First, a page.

Under the leadership of Jim and a diverse global team of experts from our firm and Sophia University Institute, we took a year to put together a program to give leaders the opportunity to take a step back and become more aware of the challenges around them, and their role in shaping the future.
Analyzing the diverse challenges facing leaders, the trends of industry 4.0 and the tools needed to shape positive actions in an atmosphere of cynicism and breakdown of dialogue, we identified the approach that leaders will need to take and the skills they will need in order to shape a purposeful and inclusive future.
First, leaders need to be able to discern and identify purpose in themselves before they can give hope and direction to others. We call this heart and spirit. This would be someone like Jay and others who were inspired to found this amazing institute.
Second, leaders need to be able to deal with a diverse set of subjects at all times. Almost like how to be a modern-day Benjamin Franklin who is so talented. We call this embracive thinking.
Third, leaders need to know how to creatively build alliances and partnerships to get things done. We call this relational dynamics, and it is a lost art. This inability to build partnerships is why we cannot get a lot of common sense work done in most any country.
Fourth, leaders need to be able to operationalize this positive and collaborative approach to shape change. We call this operational leadership, which turns inspired ideas into common action.
We named this entire method HERO, as the letters stand for each of the four concepts. And given the magnitude of challenges in this new age, don’t we need more Heroes and Heroines today?
We are so glad that Sagamore Institute shares our concern about the future. Jay and team have come on board to support this program through helping us set up a scholarship fund that anyone with means can contribute to and invest in a Heroic leader to study in the program at Sophia University Institute. He or she could be currently working in government, social enterprises, small, medium or large companies, or in higher education, and seeking to shape common action for good.
The problems before us are complex, but our capacity for solutions is even greater. If we are able to inspire and enable a new generation of leaders, leaders who stand on the side of openness, of dignity and who are creative enough to bring warring factions together for good, then the new era of Humanity 4.0 will be a bright one. Bill Gates said that in terms of progress, humanity has made a lot progress, and I agree. Let us then take it all the way until we can see a world where there are no more poor, where the forests can breathe and the rivers still dance with the sea. Many times, it takes just a few influential leaders to change the world. Today at Sagamore Institute, we are off to a good start because we are in good company.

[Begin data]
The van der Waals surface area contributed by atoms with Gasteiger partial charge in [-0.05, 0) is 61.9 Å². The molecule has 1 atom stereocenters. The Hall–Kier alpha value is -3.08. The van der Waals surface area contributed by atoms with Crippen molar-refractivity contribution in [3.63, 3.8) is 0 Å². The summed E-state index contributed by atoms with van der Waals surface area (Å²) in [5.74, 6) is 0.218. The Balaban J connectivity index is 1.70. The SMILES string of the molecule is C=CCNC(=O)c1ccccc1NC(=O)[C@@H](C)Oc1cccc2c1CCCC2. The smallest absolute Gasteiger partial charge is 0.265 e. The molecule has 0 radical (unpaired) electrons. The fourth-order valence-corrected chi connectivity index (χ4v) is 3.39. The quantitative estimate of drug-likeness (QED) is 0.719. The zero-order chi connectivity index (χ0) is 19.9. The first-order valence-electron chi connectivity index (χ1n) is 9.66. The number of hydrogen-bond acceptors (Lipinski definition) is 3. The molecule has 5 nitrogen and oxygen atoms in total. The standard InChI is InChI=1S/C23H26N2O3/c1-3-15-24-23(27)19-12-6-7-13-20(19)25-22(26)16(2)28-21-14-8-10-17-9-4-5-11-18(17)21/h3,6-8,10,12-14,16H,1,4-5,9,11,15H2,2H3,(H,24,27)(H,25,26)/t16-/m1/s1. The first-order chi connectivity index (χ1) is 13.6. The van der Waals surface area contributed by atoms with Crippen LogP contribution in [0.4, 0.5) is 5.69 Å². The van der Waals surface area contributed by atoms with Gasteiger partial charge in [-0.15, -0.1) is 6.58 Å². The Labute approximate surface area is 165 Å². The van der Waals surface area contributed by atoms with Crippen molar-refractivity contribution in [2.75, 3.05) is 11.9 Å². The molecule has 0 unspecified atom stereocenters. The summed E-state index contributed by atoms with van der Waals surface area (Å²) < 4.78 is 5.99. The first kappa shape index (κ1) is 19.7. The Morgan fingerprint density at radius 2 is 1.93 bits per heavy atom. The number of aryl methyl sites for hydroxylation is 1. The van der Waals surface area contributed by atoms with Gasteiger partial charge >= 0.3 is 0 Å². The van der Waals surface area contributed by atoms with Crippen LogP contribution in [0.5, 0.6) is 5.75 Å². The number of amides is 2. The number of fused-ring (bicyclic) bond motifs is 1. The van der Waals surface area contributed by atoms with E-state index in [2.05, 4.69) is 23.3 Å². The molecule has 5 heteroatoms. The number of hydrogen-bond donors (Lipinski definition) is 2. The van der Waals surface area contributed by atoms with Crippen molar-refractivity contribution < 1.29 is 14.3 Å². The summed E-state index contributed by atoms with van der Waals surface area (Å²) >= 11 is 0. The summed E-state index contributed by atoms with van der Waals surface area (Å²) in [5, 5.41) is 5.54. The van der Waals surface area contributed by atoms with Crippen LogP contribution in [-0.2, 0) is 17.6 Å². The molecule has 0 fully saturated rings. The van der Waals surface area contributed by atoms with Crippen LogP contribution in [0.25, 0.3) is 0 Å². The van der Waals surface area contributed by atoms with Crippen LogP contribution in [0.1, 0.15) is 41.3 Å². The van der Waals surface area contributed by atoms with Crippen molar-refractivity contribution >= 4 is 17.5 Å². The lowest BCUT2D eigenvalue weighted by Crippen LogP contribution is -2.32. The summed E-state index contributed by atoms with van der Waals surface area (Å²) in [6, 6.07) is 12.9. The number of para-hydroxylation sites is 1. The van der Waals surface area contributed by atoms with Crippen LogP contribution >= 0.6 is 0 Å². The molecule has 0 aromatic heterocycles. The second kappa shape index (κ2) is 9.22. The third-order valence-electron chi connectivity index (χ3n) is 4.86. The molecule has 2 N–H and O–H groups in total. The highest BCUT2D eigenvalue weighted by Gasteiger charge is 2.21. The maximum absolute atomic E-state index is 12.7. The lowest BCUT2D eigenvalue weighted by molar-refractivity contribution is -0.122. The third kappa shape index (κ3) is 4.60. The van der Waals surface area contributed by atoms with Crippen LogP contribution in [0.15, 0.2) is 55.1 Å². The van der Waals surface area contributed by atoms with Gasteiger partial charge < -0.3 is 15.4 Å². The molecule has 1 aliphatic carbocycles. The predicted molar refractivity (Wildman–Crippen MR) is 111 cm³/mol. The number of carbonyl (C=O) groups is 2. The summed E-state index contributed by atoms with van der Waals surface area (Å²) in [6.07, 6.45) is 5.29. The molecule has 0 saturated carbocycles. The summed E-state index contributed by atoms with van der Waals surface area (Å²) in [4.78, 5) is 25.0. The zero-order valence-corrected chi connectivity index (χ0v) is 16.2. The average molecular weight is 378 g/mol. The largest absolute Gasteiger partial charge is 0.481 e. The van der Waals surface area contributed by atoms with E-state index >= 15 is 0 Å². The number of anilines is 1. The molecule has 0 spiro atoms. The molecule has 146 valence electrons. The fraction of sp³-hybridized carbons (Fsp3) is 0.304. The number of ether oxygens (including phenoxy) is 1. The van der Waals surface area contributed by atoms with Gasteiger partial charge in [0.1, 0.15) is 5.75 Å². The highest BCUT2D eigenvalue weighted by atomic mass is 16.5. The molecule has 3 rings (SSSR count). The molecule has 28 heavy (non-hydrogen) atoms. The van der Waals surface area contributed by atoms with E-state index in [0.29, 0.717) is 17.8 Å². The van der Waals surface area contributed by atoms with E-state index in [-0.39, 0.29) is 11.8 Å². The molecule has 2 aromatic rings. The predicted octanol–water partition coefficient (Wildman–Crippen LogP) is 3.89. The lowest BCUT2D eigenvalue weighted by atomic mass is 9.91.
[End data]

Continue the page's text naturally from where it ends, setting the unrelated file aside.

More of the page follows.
Click on this link to the FaceBook Live Video which includes the panel discussion
About Lawrence Chong
Lawrence shares about his experiences of helping leaders, companies, cities transform for Industry 4.0 to enable innovation through purpose and unity. His passion is in shaping purpose-driven leaders, companies and smart cities that will contribute to shaping a better world.
He is the Co-founder and CEO of Consulus Global Network, an innovation consultancy with business management and multi-disciplinary design capabilities. Lawrence is a featured speaker at global events such as Innovation by Design, World Marketing Summit and World Brand Congress. He served as the Immediate Past President of Design Business Chamber Singapore. His thoughts on innovation and creativity appear in regional media such as Fortune, Nikkei Asian Review, Business Insider, Business Times, Marketing Magazine, Newsbase, Prestige Magazine, VTC10. In his personal capacity, he is a member of the Focolare, a movement in favor of building a united world through dialogue, economics, and politics.
Consulus is a global innovation consultancy with multidisciplinary business and design capabilities. Since 2004 the firm has served leaders, companies and cities in the Americas, Asia, Europe and Oceania to meet their innovation needs through a unifying approach that integrates business strategy, organizational development and experience design. Clients include Teo Garments, BIBD, Goodrich Global, DST, Health City Novena, MTU and Sony.
Applying our proprietary UNIFY methodology to redesign business models, organizational cultures, and brand experiences, we help our clients develop in-house capabilities so as to enable them to innovate more effectively and meet the complex challenges of the 4th industrial revolution.
Here are our FIVE SOLUTIONS FOR THE FUTURE ECONOMY
1. Business Transformation: PurposeCORE
2. Customer Experience Design: ExperienceCORE
3. Development or Smart City Solution: PlaceCORE
4. Digital Strategy: DigitalCORE
5. Leadership Transformation: LeadershipCORE
Our custom-design solutions have allowed our clients to increase revenue by over 138%, expand to overseas markets, develop new products and intellectual property and prepare the next generation of leaders to drive and sustain high-growth. Today, Consulites serve throughout Americas, Asia, Europe and Oceania. Consulus is a member of the Economy of Communion (EoC).
In 2013, Consulus launched World Company Day initiative to inspire companies to shape the world into a better place through daily work.